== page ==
Washington, DC: The White House, nd [1961?]. First separate edition (?). Broadside, 8 x 6 inches, printing Frost's poem on a parchment-like paper with the letterhead "The White House / Washington." Signed by Frost at the end and inscribed by him "For Dr Kisti specially." The poem was originally published in the November, 1946, issue of The New Hampshire Troubadour as "The Getaway" and first published under this title in Steeple Bush (1947). The recipient, George B. Kistiakowsky, served as Special Assistant for Science and Technology to President Dwight D. Eisenhower, 1959-1961, and was awarded the Presidential Medal of Freedom at the White House, January 18, 1961, two days before John F. Kennedy was inaugurated; some number of copies of this poem may have been struck for the former event, or something similar, and inscribed by Frost for use by Kistiakowsky. We have been unable to find this printing described in any Frost bibliography, biography, or other reference and have not found it separately catalogued on OCLC or other online resources; a second copy, not separately catalogued, is held by Harvard, in the Harry Levin Papers, inscribed as this example is, with somewhat differing letter formations. Fine. (#5994). Item #58787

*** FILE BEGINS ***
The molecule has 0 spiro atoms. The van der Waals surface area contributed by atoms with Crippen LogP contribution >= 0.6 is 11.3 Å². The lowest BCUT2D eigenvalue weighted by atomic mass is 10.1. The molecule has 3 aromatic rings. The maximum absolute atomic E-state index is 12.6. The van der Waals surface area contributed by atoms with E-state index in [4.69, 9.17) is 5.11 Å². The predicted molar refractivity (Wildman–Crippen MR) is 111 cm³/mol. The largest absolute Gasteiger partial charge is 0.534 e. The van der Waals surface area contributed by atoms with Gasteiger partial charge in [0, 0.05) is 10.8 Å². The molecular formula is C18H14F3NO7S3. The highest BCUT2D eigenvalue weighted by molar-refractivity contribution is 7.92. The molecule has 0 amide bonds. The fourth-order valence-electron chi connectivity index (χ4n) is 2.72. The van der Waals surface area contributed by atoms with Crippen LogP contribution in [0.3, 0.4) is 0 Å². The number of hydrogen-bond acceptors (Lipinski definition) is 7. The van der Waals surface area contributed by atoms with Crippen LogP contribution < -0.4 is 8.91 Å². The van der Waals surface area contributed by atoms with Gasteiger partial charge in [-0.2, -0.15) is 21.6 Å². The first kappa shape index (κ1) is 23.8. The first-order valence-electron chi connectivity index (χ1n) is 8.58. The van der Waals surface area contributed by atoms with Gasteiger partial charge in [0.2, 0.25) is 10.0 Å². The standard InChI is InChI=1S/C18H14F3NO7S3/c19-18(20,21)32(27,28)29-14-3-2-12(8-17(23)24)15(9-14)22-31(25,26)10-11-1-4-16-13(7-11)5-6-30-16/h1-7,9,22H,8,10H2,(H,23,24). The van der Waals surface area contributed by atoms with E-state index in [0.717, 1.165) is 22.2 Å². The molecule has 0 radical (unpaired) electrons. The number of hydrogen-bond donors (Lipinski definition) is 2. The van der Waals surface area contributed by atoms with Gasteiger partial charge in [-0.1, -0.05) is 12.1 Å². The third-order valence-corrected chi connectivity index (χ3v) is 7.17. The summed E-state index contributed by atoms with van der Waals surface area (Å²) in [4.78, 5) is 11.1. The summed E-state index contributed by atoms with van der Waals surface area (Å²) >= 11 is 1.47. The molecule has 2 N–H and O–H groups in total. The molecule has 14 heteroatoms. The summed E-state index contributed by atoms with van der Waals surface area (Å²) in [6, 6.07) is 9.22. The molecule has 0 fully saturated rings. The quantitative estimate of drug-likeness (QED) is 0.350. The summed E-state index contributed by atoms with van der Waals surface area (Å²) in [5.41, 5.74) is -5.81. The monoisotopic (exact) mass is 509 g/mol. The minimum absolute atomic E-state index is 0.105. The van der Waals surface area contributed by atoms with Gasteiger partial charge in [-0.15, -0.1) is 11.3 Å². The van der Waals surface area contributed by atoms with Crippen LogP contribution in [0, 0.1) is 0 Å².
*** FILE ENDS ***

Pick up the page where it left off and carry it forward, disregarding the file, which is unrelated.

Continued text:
Kistiakowsky (1900-1982), a native of the Ukraine, studied physical chemistry in Germany in the 1920s before emigrating to the United States where he taught briefly at Princeton before taking a position on the faculty at Harvard in 1928. He remained affiliated with that institution for the rest of his life, but also offered other service to the government, working on the Manhattan Project during World War II and filling several science-related posts in the Eisenhower and Kennedy administrations. In his later years Kistiakowsky was a political activist, opposing the war in Vietnam and advocating various arms reduction policies. Harry Levin (1912-1994) was a literary critic and scholar of modernism and comparative literature; he was a colleague of Kistiakowsky's, serving as a Harvard faculty member, 1939-1983. For an account of Kistiakowsky's White House experiences, see his autobiography "A Scientist at the White House: The Private Diary of President Eisenhower's Special Assistant for Science and Technology" (Harvard U. Press, 1976), although neither Frost nor this poem is mentioned.